As a certified substance abuse counselor, is it legal to deny me a job solely based on me not having my driver’s license?

Get Legal Help Today

Compare Quotes From Top Companies and Save

secured lock Secured with SHA-256 Encryption

As a certified substance abuse counselor, is it legal to deny me a job solely based on me not having my driver’s license?

I am a certified drug and alcohol counselor with the state. I have worked at 2 different residential programs and 1 outpatient. I have been out of work for 8 months and all the jobs that I have applied for require a DL. While going to school and paying for my credentials, I was never informed of the

requirement. If so, I may have made different decisions. The 2 residential

programs I have worked for my lack of a DL was not an issue and I was not

falling short on my fair share of the work load. I have had on program tell me

point blank that the only reason I didn’t get hired was for that reason. I have had DUI’s in my past and the financial burden to take DUI classes, SR22,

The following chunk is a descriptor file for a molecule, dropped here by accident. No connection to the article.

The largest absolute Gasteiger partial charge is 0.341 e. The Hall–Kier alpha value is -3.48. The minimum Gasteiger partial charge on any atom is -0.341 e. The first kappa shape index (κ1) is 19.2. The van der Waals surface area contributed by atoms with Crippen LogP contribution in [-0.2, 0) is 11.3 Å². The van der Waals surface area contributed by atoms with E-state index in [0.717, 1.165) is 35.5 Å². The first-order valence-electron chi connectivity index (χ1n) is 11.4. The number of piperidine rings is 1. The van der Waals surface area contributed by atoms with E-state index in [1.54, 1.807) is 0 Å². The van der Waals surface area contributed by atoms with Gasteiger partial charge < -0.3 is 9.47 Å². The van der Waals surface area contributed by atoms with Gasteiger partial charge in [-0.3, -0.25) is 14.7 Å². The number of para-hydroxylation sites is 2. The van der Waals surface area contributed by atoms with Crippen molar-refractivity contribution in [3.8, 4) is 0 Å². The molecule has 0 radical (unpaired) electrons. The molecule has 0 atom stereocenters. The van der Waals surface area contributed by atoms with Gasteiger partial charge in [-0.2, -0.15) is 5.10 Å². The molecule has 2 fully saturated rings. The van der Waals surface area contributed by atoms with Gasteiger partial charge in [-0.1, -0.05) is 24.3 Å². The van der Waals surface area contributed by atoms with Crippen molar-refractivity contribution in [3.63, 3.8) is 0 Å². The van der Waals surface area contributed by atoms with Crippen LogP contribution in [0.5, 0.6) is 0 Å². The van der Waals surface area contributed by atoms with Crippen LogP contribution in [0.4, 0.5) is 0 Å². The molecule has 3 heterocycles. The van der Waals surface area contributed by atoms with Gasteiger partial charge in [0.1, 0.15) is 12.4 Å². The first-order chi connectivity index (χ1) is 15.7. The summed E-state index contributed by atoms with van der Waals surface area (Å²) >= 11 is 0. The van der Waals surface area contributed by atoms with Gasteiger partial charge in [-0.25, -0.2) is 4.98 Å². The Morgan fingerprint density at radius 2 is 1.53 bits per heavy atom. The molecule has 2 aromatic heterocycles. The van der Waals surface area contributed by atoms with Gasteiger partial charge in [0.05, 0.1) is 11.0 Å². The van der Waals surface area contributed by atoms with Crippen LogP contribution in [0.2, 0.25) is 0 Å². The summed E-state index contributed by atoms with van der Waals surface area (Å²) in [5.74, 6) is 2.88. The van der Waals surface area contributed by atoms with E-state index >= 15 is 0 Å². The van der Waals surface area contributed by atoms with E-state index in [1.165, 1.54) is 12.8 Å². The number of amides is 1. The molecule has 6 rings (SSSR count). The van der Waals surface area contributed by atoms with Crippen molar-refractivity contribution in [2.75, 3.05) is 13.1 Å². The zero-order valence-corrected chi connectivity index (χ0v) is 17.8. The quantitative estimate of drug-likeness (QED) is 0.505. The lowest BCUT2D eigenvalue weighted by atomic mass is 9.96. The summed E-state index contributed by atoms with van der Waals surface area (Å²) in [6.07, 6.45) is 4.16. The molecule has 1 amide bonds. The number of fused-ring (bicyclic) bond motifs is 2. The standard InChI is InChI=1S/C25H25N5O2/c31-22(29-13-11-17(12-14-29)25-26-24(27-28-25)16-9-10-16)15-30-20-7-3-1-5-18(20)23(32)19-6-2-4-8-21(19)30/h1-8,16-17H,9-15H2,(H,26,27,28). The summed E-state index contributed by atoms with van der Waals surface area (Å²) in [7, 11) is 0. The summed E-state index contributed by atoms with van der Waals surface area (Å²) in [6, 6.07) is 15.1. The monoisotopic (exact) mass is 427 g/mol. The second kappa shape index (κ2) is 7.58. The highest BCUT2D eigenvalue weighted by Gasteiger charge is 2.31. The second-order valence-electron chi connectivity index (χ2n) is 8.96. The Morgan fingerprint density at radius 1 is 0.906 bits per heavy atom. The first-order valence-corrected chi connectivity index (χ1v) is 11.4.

car payments and maintenance is a financial responsibility that I am unable to take on, and don’t feel I should have to in order to be in the field of counseling. I feel discriminated against.

Asked on September 19, 2016 under Employment Labor Law, California


SJZ, Member, New York Bar / FreeAdvice Contributing Attorney

Answered 7 years ago | Contributor

This is perfectly legal and is not discrimination (at least, not in a legally actionable sense). An employer is free to put any requirements it likes on a job; that is part of what "employment at will" (which is the law of the land) means--that the employer is free to decide who to hire or what qualifications are necessary for a job. An employer may choose to require a driver's license.

IMPORTANT NOTICE: The Answer(s) provided above are for general information only. The attorney providing the answer was not serving as the attorney for the person submitting the question or in any attorney-client relationship with such person. Laws may vary from state to state, and sometimes change. Tiny variations in the facts, or a fact not set forth in a question, often can change a legal outcome or an attorney's conclusion. Although has verified the attorney was admitted to practice law in at least one jurisdiction, he or she may not be authorized to practice law in the jurisdiction referred to in the question, nor is he or she necessarily experienced in the area of the law involved. Unlike the information in the Answer(s) above, upon which you should NOT rely, for personal advice you can rely upon we suggest you retain an attorney to represent you.

Get Legal Help Today

Find the right lawyer for your legal issue.

secured lock Secured with SHA-256 Encryption